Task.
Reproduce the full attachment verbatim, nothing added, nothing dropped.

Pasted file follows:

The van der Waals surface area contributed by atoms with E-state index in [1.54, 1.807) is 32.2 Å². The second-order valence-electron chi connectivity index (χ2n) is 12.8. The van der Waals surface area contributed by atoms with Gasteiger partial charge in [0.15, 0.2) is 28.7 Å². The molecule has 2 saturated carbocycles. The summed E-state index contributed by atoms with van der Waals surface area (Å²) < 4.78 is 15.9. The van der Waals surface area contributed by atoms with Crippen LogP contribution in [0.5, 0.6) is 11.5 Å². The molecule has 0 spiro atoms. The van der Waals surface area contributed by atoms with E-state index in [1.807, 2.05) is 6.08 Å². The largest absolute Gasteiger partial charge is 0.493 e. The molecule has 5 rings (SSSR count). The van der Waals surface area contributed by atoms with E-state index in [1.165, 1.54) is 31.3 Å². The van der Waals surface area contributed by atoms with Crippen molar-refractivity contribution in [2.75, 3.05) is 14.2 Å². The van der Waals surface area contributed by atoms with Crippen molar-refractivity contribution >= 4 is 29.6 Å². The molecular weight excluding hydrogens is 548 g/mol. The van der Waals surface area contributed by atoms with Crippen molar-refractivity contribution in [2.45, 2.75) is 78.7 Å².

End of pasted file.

The van der Waals surface area contributed by atoms with E-state index in [1.54, 1.807) is 32.2 Å². The second-order valence-electron chi connectivity index (χ2n) is 12.8. The van der Waals surface area contributed by atoms with Gasteiger partial charge in [0.15, 0.2) is 28.7 Å². The molecule has 2 saturated carbocycles. The summed E-state index contributed by atoms with van der Waals surface area (Å²) < 4.78 is 15.9. The van der Waals surface area contributed by atoms with Crippen LogP contribution in [0.5, 0.6) is 11.5 Å². The molecule has 0 spiro atoms. The van der Waals surface area contributed by atoms with E-state index in [1.807, 2.05) is 6.08 Å². The largest absolute Gasteiger partial charge is 0.493 e. The molecule has 5 rings (SSSR count). The van der Waals surface area contributed by atoms with E-state index in [1.165, 1.54) is 31.3 Å². The van der Waals surface area contributed by atoms with Crippen molar-refractivity contribution in [2.75, 3.05) is 14.2 Å². The van der Waals surface area contributed by atoms with Crippen molar-refractivity contribution >= 4 is 29.6 Å². The molecular weight excluding hydrogens is 548 g/mol. The van der Waals surface area contributed by atoms with Crippen molar-refractivity contribution in [2.45, 2.75) is 78.7 Å².